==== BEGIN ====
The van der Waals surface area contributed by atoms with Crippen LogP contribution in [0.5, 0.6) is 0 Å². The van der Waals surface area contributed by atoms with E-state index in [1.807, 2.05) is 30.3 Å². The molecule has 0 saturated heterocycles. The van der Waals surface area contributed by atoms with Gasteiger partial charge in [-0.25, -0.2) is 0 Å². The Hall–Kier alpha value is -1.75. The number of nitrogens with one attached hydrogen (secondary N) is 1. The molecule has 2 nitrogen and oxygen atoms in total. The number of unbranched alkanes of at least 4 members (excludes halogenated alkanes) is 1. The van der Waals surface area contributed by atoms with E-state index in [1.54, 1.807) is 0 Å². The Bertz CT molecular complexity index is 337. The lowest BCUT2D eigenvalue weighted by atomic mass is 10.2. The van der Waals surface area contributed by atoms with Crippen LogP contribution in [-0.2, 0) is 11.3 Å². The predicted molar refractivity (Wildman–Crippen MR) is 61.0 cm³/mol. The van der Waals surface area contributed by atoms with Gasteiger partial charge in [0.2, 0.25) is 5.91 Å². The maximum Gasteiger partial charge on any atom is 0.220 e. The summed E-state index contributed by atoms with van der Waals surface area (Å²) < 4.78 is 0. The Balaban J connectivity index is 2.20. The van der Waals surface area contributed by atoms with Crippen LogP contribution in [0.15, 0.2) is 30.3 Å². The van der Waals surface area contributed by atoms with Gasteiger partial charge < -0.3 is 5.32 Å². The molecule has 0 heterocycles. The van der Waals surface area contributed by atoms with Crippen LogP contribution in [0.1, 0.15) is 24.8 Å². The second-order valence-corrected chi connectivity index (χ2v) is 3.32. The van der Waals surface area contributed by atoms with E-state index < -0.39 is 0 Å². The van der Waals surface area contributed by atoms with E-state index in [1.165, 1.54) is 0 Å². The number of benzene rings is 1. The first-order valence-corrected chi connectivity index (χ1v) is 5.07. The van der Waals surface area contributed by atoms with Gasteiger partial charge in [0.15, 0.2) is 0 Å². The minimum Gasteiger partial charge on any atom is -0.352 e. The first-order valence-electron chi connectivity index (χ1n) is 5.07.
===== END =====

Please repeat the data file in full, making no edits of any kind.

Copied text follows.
The van der Waals surface area contributed by atoms with Crippen LogP contribution in [0.5, 0.6) is 0 Å². The van der Waals surface area contributed by atoms with E-state index in [1.807, 2.05) is 30.3 Å². The molecule has 0 saturated heterocycles. The van der Waals surface area contributed by atoms with Gasteiger partial charge in [-0.25, -0.2) is 0 Å². The Hall–Kier alpha value is -1.75. The number of nitrogens with one attached hydrogen (secondary N) is 1. The molecule has 2 nitrogen and oxygen atoms in total. The number of unbranched alkanes of at least 4 members (excludes halogenated alkanes) is 1. The van der Waals surface area contributed by atoms with E-state index in [1.54, 1.807) is 0 Å². The Bertz CT molecular complexity index is 337. The lowest BCUT2D eigenvalue weighted by atomic mass is 10.2. The van der Waals surface area contributed by atoms with Crippen LogP contribution in [-0.2, 0) is 11.3 Å². The predicted molar refractivity (Wildman–Crippen MR) is 61.0 cm³/mol. The van der Waals surface area contributed by atoms with Gasteiger partial charge in [0.2, 0.25) is 5.91 Å². The maximum Gasteiger partial charge on any atom is 0.220 e. The summed E-state index contributed by atoms with van der Waals surface area (Å²) < 4.78 is 0. The Balaban J connectivity index is 2.20. The van der Waals surface area contributed by atoms with Crippen LogP contribution in [0.15, 0.2) is 30.3 Å². The van der Waals surface area contributed by atoms with Gasteiger partial charge < -0.3 is 5.32 Å². The molecule has 0 heterocycles. The van der Waals surface area contributed by atoms with Crippen LogP contribution in [0.1, 0.15) is 24.8 Å². The second-order valence-corrected chi connectivity index (χ2v) is 3.32. The van der Waals surface area contributed by atoms with E-state index < -0.39 is 0 Å². The van der Waals surface area contributed by atoms with E-state index in [1.165, 1.54) is 0 Å². The number of benzene rings is 1. The first-order valence-corrected chi connectivity index (χ1v) is 5.07. The van der Waals surface area contributed by atoms with Gasteiger partial charge in [0.15, 0.2) is 0 Å². The minimum Gasteiger partial charge on any atom is -0.352 e. The first-order valence-electron chi connectivity index (χ1n) is 5.07.